Count on it.
Let’s take as an example the Roaring Twenties and the Stodgy Fifties.  The 20s were a time for experimentation and throwing away traditional norms. The 50s were a time of recovering from that and reacquiring those traditional norms. Then, beginning in the middle of the decade with what we now call “the 60s,” another time of experimenting, leading to another hungering for “the old days.”
That way of looking at society and change has the rhythm of the tides to it. In and out; in and out. But when you are at the end of a prolonged period of what I called above “recovery,” it doesn’t feel like that. It feels like the whole society is static and dull and has been like that forever and that change—something!—would be better.
I heard that in Bob Dylan’s song, “The times, they are a changin’,” which “we” sang in a concert last week. “We” is the Plaza Singers, a choral group in Holladay Park Plaza, where Bette and I live. It was part of a program called “When we were 15,” which tells you a little about how the songs were chosen.  And one of the songs “we” sang when we were 15 was “The times, they are a’changin’”, which was released in 1964, by my calculation the very last year of the 1950s or possibly the first year of the 60s. I was 15 in 1952, so there must be some younger people in the choir. 
The result of all these developments is that I heard the song in a way I had never heard it before. I can hear the frustration in it, especially in the assessment of the culture that is just about to be “outgrown.” The deluge is coming and it is going to sweep all these unimaginative and stodgy social structures away.
Here are some samples, then I would like to come back and reflect a little on the Tea Party and Trump revolutions.
It calls on politicians who are not up for drastic change to get out of the way.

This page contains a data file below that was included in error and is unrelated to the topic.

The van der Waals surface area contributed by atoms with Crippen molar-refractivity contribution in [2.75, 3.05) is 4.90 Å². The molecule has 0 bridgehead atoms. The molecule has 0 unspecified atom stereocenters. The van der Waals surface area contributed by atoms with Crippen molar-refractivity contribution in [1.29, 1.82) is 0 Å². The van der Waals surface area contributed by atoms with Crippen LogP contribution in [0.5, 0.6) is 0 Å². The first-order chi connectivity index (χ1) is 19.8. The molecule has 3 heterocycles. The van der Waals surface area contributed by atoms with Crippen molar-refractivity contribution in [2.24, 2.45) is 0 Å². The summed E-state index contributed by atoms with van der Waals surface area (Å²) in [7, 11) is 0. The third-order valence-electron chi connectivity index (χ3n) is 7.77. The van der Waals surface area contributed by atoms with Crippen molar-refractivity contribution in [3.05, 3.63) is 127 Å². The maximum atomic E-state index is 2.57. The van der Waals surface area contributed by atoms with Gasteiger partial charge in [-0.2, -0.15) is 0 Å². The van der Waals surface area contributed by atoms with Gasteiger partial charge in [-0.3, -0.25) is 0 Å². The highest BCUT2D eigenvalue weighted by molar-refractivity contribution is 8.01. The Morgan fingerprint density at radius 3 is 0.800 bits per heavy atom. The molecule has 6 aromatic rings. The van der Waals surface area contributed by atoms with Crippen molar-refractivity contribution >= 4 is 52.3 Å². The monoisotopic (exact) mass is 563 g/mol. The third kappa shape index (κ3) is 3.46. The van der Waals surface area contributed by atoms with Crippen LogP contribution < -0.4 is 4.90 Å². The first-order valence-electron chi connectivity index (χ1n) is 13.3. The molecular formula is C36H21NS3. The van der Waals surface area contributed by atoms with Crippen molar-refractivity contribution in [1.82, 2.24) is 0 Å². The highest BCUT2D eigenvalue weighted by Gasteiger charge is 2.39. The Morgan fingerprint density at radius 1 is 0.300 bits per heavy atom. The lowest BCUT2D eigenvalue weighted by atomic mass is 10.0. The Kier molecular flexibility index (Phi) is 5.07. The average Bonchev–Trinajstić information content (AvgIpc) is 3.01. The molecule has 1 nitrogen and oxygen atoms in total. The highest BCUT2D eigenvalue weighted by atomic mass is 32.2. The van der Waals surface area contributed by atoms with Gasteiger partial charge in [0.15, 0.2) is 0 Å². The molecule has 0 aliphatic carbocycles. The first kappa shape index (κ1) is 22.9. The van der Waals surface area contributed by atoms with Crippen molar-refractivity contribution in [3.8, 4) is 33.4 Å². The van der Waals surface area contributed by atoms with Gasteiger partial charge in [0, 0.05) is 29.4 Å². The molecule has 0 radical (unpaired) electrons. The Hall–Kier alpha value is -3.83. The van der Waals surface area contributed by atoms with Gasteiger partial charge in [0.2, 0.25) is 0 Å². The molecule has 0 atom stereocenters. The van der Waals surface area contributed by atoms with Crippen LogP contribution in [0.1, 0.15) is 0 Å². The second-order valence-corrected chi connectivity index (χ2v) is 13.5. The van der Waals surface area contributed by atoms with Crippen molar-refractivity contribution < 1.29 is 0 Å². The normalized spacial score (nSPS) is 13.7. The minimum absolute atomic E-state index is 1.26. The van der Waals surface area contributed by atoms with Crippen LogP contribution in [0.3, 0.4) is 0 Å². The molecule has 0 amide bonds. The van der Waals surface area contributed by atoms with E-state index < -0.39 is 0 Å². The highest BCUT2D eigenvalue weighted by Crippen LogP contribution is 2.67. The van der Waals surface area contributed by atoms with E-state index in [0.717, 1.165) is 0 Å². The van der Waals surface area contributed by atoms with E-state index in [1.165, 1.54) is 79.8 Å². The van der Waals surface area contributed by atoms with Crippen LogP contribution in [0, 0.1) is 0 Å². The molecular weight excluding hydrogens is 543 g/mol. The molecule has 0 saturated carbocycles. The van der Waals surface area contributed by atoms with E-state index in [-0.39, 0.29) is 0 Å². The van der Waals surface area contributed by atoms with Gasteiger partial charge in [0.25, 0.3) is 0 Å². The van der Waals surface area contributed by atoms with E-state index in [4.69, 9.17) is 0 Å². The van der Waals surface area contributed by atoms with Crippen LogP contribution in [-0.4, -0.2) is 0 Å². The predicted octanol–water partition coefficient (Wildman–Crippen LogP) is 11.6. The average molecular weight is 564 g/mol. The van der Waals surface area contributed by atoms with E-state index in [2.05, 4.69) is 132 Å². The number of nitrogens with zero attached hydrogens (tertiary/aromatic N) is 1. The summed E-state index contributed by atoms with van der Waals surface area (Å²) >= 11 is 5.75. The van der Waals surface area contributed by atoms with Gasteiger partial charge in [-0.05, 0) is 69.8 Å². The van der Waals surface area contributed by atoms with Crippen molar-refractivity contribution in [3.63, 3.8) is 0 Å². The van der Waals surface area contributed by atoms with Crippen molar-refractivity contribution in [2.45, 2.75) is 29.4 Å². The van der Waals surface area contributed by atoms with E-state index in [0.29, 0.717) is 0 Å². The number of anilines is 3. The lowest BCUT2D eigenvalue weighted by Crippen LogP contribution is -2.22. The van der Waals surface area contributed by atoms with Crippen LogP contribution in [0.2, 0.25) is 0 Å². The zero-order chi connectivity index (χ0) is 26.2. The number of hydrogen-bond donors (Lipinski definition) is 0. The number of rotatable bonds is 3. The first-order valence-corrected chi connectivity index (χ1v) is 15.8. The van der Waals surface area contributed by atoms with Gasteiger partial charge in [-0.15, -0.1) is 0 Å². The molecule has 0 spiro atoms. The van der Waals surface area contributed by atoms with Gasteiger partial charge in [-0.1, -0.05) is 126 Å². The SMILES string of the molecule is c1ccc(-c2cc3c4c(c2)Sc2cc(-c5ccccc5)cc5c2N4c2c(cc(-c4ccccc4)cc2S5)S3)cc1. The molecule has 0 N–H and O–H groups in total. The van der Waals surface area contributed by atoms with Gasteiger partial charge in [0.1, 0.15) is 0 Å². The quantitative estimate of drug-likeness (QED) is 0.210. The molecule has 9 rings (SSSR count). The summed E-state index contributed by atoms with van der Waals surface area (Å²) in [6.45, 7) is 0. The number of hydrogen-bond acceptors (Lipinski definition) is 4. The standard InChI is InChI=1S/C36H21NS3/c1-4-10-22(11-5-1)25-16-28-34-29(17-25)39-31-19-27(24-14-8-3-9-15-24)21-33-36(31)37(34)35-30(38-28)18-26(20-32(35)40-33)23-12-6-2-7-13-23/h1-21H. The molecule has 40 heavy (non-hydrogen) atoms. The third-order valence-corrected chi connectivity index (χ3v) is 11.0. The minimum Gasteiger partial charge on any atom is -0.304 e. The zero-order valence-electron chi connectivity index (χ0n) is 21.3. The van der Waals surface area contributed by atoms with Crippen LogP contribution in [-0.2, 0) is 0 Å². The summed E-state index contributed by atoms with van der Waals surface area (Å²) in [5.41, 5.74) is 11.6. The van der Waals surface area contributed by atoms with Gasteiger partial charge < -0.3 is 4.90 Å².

Come senators, congressmen/Please heed the call
Don’t stand in the doorway/Don’t block up the hall
For he that gets hurt/Will be he who has stalled
There is going to be a crowd of people blowing through the halls of Congress, this says, and you can go with them or get out of the way or get crushed. Those are your options. Note that the political establishment and the energized populace are the two actors here. Was that ever the case?
Or this one.
Come mothers and fathers/Throughout the land
And don’t criticize/What you can’t understand
Your sons and your daughters/Are beyond your command…
This one is a little different. It is intimate, for one thing. This is not about Congress, it is about families. What will, later, be lamented as “the breakdown of the American family” is here celebrated as the beginning of the revolution. “Command” is the old way, and the kids have outgrown that. Just what they have grown into is not specified, but control by the parents for any reason, even deep respect, is over.
Note that it is the parents who do not understand and the kids who do. This is not an intergenerational kumbaya moment. This is a massive supercession of an old and failed generation by a new and resourceful generation. Imagine that David and Ricky Nelson rise up and put their sad old worn out parents Ozzie and Harriet, in their place. That’s what we are talking about here.